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Just as PICTORIAL models and motion diagrams are useful in solving problems about MOTION,

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Presentation on theme: "Just as PICTORIAL models and motion diagrams are useful in solving problems about MOTION,"— Presentation transcript:

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2 Just as PICTORIAL models and motion diagrams are useful in solving problems about MOTION,

3 similar representations will help you analyze how FORCES affect motion.

4 Take the example of a ball tied to a string and sketch the situation to represent the forces acting on the ball.

5 CIRCLE the system and identify every place the system touches the EXTERNAL world.

6 It is at these places the contact forces are EXERTED.

7 Identify the CONTACT forces. Force from string

8 Then identify any FIELD forces on the system. This gives you the pictorial model. Gravity? Magnetic? Electric? Force of gravity

9 To make a pictorial representation of the forces acting on the ball, apply the particle model and represent the object with a DOT.

10 Represent each force with an arrow (VECTOR) that points in the direction that the force is applied.

11 Try to make the LENGTH of each arrow proportional to the SIZE of the force.

12 Always draw the force arrow pointing away from the object, even if it is a PUSH.

13 Make sure that you label each force.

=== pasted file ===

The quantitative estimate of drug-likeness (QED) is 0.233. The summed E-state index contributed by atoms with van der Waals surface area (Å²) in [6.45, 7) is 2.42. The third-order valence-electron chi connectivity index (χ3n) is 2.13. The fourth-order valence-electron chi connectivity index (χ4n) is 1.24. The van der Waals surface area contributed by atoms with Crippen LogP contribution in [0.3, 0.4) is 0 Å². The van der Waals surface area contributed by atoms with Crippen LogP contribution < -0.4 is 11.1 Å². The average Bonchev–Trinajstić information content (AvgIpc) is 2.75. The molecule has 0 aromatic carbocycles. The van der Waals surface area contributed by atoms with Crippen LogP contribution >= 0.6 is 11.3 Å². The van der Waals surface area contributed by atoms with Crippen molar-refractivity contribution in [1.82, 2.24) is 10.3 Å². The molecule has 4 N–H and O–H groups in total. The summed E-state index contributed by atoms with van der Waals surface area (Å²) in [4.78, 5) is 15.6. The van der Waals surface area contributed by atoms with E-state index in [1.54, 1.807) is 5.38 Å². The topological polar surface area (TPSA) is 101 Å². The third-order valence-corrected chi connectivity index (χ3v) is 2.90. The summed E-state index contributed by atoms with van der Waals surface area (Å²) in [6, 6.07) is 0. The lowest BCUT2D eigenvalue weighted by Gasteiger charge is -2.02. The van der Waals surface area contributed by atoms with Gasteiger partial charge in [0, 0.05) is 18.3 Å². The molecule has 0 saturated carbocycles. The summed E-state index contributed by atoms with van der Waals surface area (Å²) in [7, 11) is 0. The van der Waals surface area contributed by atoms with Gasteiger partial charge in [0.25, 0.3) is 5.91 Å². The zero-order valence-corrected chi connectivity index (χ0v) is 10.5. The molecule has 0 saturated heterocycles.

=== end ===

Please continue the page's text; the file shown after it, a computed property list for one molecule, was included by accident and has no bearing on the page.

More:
14 Use an uppercase F with a SUBSCRIPT describing the force. F string F gravity

15 This type of physical model, which represents the forces acting on a system, is called a FREE- body diagram.

16 Draw free-body diagrams for the following objects.

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19 The only RULE for drawing free-body diagrams

20 is to depict all the forces which exist for that object in the given situation.

21 Thus, to CONSTRUCT free- body diagrams, it is extremely important to know the various types of forces.

22 If necessary, refer to the list of forces and their description in order to understand the various force types and their appropriate SYMBOLS.

23 Applied Force F app Contact Force An applied force is a force which is APPLIED to an object by a person or another object.

24 Gravity force F grav Field The force of GRAVITY is the force with which the earth, moon, or other MASSIVELY large object attracts another object towards itself. By definition, this is the WEIGHT of the object. The force of gravity on earth is always equal to the weight of the object as found by the equation: F grav = mg, where g = 9.8 m/s 2 (on Earth) and m = mass (in kg).

25 Normal Force F norm Contact The normal force is the SUPPORT force exerted upon an object which is in contact with another stable object. For example, if a book is resting upon a SURFACE, then the surface is exerting an upward force upon the book in order to support the weight of the book.

26 Friction Force F frict Contact The friction FORCE is the force exerted by a surface as an object moves across it or makes an effort to move across it. There are at least two types of friction force - SLIDING and static friction. Thought it is not always the cast, the friction force often opposes the motion of an object.

27 Tension Force F tens Contact The tension force is the force which is TRANSMITTED through a string, rope, cable or WIRE when it is pulled tight by forces acting from opposite ends.

28 Spring Force F spring Contact The spring force is the force exerted by a compressed or STRETCHED spring upon any object which is attached to it.

29 Electrical F elec Field The electrical force is the force exerted by CHARGED particles on each other. Depending on the type of charged particles, F elec could be ATTRACTIVE or repulsive.

30 Magnetic F mag Field The magnetic force exerted between magnetic POLES, producing magnetization.


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